Guest post: Reductio ad Islamofobi (argument to Islamophobia fallacy)

Guest post by Tasneem Khalil, originally on Facebook.

My atheism is no secret – that I am an out-and-open murtad for many, many years. For various reasons, I prefer not to talk much about religion in public any more. I, however, remain deeply interested about theology (especially Islamic theology) and politics of religion (and its relationship with civil religions – my B thesis, for example, was on state-sponsored homophobia in the Islamic world).
Given my current area of work (Bangla jihadis), I also have to read up on elements of Islamic theology very often – for example, for a recent story, I had to skim through three books on Islamic history, just to get a better handle on the somewhat obscure philosophy of hanifiyyah in Islam. It was fun. Even more fun is talking to people – learning from others through debates about religion-theology-politics. And, in private settings, I do that very often (yes, I see your nodding heads).
What I am finding increasingly difficult though is having just a decent conversation about Islam, Islamic history-politics-theology with regular – note: regular – Muslims.
Without trouble, I can talk about Islam with Islamic theologians (say someone like Maulana Abdul Awwal Khan Chowdhury) for hours. Heck, I can even talk about Islam with relative ease with ISIS members and AQIS ideologues. A few weeks back, I had an interesting chat with an ISIS member about the Sufi concept of wahdat al-wujud (caveat: that was after he kindly reminded me that if I ever fall in ISIS hands, they will have to behead me). I even interviewed Anwar al-Awlaki’s Bengali publisher through very cordial communication.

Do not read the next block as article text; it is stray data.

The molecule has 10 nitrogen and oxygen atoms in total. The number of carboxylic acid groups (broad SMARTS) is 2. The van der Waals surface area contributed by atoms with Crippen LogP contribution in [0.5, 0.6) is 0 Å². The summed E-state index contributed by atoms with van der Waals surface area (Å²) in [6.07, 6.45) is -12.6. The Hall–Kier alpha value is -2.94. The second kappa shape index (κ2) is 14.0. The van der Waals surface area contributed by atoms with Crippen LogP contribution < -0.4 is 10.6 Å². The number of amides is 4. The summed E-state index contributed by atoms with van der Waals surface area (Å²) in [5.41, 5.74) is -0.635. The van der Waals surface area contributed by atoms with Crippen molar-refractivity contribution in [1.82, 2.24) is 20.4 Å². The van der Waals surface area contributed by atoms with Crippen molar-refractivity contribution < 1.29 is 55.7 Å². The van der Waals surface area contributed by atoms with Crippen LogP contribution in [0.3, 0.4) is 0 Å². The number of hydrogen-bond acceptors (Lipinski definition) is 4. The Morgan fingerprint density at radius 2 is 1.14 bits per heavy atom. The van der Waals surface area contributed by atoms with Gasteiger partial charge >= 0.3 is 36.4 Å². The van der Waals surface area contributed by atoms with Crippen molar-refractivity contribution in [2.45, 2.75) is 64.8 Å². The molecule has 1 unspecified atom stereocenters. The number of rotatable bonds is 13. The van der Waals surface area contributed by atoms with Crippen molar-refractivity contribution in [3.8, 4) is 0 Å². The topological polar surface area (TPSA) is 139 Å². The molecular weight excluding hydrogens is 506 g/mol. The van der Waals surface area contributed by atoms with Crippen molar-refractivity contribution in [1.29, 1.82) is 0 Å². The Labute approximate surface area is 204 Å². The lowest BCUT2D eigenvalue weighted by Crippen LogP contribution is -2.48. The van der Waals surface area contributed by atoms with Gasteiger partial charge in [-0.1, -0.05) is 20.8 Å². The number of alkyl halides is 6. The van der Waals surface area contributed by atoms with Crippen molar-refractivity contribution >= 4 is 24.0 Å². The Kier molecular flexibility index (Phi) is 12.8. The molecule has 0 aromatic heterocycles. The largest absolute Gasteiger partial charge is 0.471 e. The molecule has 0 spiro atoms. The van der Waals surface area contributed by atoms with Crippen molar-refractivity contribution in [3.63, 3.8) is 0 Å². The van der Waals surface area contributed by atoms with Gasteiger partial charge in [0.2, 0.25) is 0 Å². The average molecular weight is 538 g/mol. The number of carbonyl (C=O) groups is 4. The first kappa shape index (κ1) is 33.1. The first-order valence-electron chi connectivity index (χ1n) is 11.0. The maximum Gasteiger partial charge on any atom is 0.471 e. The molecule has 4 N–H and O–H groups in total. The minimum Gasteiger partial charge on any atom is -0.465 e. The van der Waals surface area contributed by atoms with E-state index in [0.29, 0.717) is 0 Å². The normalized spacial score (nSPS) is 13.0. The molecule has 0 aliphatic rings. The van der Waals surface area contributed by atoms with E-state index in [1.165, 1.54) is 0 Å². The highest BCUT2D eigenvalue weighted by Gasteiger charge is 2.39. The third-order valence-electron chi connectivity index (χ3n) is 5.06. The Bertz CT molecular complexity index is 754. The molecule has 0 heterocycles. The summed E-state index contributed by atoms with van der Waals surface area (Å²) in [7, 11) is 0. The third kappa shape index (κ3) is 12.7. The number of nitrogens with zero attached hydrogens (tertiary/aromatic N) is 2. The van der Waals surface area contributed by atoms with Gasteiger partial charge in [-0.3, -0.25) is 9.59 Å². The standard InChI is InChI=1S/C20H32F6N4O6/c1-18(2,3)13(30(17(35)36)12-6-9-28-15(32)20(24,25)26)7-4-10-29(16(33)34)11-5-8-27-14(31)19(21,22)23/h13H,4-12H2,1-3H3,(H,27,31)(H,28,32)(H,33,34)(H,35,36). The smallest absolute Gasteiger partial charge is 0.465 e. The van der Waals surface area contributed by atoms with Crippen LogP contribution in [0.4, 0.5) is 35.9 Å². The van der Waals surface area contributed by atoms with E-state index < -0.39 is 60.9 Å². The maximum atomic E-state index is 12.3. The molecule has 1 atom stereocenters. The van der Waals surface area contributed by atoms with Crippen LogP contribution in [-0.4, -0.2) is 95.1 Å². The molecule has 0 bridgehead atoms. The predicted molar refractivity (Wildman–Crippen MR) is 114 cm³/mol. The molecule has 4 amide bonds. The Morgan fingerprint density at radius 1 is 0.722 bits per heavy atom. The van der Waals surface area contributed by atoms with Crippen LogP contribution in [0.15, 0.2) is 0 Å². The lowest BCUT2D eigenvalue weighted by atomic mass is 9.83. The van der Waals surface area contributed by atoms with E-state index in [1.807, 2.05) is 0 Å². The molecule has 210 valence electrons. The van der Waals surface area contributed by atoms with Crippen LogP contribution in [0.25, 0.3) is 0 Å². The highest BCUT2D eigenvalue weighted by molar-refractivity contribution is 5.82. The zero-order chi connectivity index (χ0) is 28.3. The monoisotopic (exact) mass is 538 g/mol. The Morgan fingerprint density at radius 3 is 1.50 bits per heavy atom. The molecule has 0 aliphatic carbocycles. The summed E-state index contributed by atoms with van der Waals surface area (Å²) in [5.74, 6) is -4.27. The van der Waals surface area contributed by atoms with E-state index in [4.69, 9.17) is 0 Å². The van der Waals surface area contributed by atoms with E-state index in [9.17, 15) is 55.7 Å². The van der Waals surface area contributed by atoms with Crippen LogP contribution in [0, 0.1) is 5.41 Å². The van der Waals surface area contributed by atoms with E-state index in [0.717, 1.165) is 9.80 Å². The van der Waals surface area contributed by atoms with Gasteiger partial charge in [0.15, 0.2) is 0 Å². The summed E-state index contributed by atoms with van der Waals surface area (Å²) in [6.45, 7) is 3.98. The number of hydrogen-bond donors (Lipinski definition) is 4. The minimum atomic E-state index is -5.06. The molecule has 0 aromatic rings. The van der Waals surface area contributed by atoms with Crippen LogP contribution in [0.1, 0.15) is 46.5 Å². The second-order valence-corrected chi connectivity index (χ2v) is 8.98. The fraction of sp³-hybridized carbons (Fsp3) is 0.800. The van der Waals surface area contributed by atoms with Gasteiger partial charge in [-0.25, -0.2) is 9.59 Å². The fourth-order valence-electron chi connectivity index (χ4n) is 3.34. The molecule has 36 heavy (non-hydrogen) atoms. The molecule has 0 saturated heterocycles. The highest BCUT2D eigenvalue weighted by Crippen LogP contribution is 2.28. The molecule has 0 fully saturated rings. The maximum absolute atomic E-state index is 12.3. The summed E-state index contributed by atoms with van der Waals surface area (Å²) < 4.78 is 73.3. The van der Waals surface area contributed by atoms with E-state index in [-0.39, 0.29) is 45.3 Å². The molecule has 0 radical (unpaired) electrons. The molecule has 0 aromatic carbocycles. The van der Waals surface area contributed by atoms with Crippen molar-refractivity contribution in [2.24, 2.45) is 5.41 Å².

With most of the regular Muslims (in my obviously subjective experience) it is a completely different story – one can not talk critically about Islam (especially about its prophet) without being called an Islamophobe (or, in some cases, some other post-modern mumbo-jumbo word invented at some Western university). As soon as these Mulims realise that they are on the verge of loosing an argument related to Islam, they transform themselves into little Edward Saids, lecturing about Islamophobia, Orientalism, Western epistemology etc. etc.
This tendency of equating criticism of Islam or critical discussion on Islam to Islamophobia is not only fallacious but also very, very dangerous. This creates a poisonous, unhealthy environment which is most detrimental to Islam and Muslims.
If regular Muslims do not allow for or engage in decent discussions about their religion without instinctively throwing accusations of Islamophobia, even towards the most banal critics of Islam, they do open up a space for more extreme (and repugnant) spokesmen of their religion. This is neither good for them Muslims nor us murtads and kafirs. This is further complicated by the presence of another group: non-Muslim, Western (mostly white) men and women who often act as the (self-appointed) guardians and coddlers of Islam and Muslims in the Western world.
It is high time we start talking to each other without engaging in argumentative fallacy.
With this background and in the spirit of civil debate and argumentation, I propose three rules regarding “Reductio ad Islamofobi” or “argument to Islamophobia” fallacy:
Rule # 1: If a Muslim or a sympathiser of Islam fears loosing a point in a critical discussion about Islam, s/he will immediately resort to “Reductio ad Islamofobi” and accuse the opponent of Islamophobia.
Rule # 2: If a Muslim or a sympathiser of Islam resorts to “Reductio ad Islamofobi” in order to win a point or to avoid defeat in a critical discussion about Islam, it should be taken that s/he has already lost the argument or debate.
Rule # 3: The first two rules regarding “Reductio ad Islamofobi” do not apply in situations where the opponent engages in anti-Muslim bigotry and racism.

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